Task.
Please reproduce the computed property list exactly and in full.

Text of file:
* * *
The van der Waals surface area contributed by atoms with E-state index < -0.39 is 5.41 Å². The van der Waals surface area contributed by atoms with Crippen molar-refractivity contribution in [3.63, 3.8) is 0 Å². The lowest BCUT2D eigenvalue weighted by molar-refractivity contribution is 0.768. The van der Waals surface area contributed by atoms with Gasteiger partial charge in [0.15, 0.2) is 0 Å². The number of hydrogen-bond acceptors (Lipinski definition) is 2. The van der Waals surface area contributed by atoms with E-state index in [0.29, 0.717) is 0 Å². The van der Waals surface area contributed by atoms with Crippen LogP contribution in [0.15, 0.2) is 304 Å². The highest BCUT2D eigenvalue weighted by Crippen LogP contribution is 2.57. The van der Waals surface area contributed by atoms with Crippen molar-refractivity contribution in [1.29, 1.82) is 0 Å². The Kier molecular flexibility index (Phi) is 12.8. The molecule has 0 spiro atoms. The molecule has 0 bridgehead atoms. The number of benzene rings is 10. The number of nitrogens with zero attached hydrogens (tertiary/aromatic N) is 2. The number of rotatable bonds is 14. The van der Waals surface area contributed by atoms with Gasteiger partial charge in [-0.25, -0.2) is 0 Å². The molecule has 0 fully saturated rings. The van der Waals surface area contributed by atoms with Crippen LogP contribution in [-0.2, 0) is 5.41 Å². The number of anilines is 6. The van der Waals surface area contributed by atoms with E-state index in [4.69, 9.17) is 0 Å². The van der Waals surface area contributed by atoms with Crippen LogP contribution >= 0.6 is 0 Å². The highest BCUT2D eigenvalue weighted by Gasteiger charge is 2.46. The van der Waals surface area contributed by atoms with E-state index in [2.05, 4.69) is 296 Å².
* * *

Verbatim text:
The van der Waals surface area contributed by atoms with E-state index < -0.39 is 5.41 Å². The van der Waals surface area contributed by atoms with Crippen molar-refractivity contribution in [3.63, 3.8) is 0 Å². The lowest BCUT2D eigenvalue weighted by molar-refractivity contribution is 0.768. The van der Waals surface area contributed by atoms with Gasteiger partial charge in [0.15, 0.2) is 0 Å². The number of hydrogen-bond acceptors (Lipinski definition) is 2. The van der Waals surface area contributed by atoms with E-state index in [0.29, 0.717) is 0 Å². The van der Waals surface area contributed by atoms with Crippen LogP contribution in [0.15, 0.2) is 304 Å². The highest BCUT2D eigenvalue weighted by Crippen LogP contribution is 2.57. The van der Waals surface area contributed by atoms with Crippen molar-refractivity contribution in [1.29, 1.82) is 0 Å². The Kier molecular flexibility index (Phi) is 12.8. The molecule has 0 spiro atoms. The molecule has 0 bridgehead atoms. The number of benzene rings is 10. The number of nitrogens with zero attached hydrogens (tertiary/aromatic N) is 2. The number of rotatable bonds is 14. The van der Waals surface area contributed by atoms with Gasteiger partial charge in [-0.25, -0.2) is 0 Å². The molecule has 0 fully saturated rings. The van der Waals surface area contributed by atoms with Crippen LogP contribution in [-0.2, 0) is 5.41 Å². The number of anilines is 6. The van der Waals surface area contributed by atoms with E-state index in [4.69, 9.17) is 0 Å². The van der Waals surface area contributed by atoms with Crippen LogP contribution >= 0.6 is 0 Å². The highest BCUT2D eigenvalue weighted by Gasteiger charge is 2.46. The van der Waals surface area contributed by atoms with E-state index in [2.05, 4.69) is 296 Å².